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The researchers report that any amount of physical activity, including light exercise, was linked to a lower risk of dying.
Also, each extra 30 minutes a day of light intensity activity, such as gentle gardening or taking the dog for a walk, was associated with a 17% reduction in the risk of dying.
Aerobic exercise may also slow cognitive decline in Alzheimer’s according to a recent literature review.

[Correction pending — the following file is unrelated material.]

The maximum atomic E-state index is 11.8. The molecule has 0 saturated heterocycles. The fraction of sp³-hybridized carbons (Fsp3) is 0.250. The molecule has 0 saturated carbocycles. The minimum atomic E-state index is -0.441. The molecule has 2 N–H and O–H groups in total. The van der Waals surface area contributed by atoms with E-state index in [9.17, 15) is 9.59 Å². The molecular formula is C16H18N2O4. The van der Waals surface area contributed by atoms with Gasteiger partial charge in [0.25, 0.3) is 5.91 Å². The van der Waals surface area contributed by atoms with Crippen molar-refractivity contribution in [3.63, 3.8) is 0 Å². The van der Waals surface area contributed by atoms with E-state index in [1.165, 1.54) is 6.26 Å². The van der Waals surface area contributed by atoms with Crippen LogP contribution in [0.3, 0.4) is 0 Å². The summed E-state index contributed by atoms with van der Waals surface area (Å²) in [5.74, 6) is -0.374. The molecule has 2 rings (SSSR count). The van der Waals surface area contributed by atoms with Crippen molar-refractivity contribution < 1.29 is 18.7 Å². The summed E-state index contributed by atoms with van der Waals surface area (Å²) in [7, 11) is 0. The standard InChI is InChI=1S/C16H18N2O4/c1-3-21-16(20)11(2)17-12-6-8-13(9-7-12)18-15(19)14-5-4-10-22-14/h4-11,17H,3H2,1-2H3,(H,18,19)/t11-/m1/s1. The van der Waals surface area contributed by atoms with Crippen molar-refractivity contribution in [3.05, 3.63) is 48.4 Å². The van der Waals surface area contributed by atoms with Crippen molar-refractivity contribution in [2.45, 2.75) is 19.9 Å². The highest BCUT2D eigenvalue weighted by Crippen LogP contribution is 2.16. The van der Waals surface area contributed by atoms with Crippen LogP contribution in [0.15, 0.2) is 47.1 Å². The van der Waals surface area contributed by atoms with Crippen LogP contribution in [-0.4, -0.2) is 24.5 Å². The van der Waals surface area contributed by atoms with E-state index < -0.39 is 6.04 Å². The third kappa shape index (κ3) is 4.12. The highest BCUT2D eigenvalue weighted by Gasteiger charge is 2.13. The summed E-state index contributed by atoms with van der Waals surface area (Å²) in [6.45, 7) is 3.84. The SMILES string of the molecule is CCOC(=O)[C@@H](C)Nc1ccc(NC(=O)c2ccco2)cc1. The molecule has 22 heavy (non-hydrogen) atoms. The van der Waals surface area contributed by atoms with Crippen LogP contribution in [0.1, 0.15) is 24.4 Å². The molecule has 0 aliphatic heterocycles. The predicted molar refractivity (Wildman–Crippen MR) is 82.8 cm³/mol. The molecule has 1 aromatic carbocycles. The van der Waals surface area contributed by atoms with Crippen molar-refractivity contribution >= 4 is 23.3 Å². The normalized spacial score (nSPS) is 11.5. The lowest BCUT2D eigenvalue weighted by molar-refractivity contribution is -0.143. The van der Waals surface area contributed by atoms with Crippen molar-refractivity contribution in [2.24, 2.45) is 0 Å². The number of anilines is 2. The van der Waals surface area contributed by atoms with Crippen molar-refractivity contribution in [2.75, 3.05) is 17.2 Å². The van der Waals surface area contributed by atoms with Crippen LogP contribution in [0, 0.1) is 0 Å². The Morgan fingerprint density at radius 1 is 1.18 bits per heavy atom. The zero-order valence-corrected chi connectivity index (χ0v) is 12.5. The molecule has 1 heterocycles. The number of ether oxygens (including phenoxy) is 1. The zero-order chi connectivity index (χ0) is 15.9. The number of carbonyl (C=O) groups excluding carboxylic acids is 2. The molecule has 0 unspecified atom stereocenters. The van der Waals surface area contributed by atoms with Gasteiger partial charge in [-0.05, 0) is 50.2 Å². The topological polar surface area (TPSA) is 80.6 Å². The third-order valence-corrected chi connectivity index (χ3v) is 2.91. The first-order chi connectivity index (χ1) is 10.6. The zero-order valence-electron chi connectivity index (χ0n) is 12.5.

“Exercise can change the brain chemistry. It can change neurotransmitters associated with depression, anxiety and stress as well as brain chemicals associated with learning,” said Carol Ewing Garber, Director of the Applied Physiology Lab at Columbia University, Teachers College, in New York City, who wasn’t involved in the study. “These changes can result in improved mood, resilience to stress and improve functions of the brain such as processing speed, attention, short term memory and cognitive flexibility among other things.”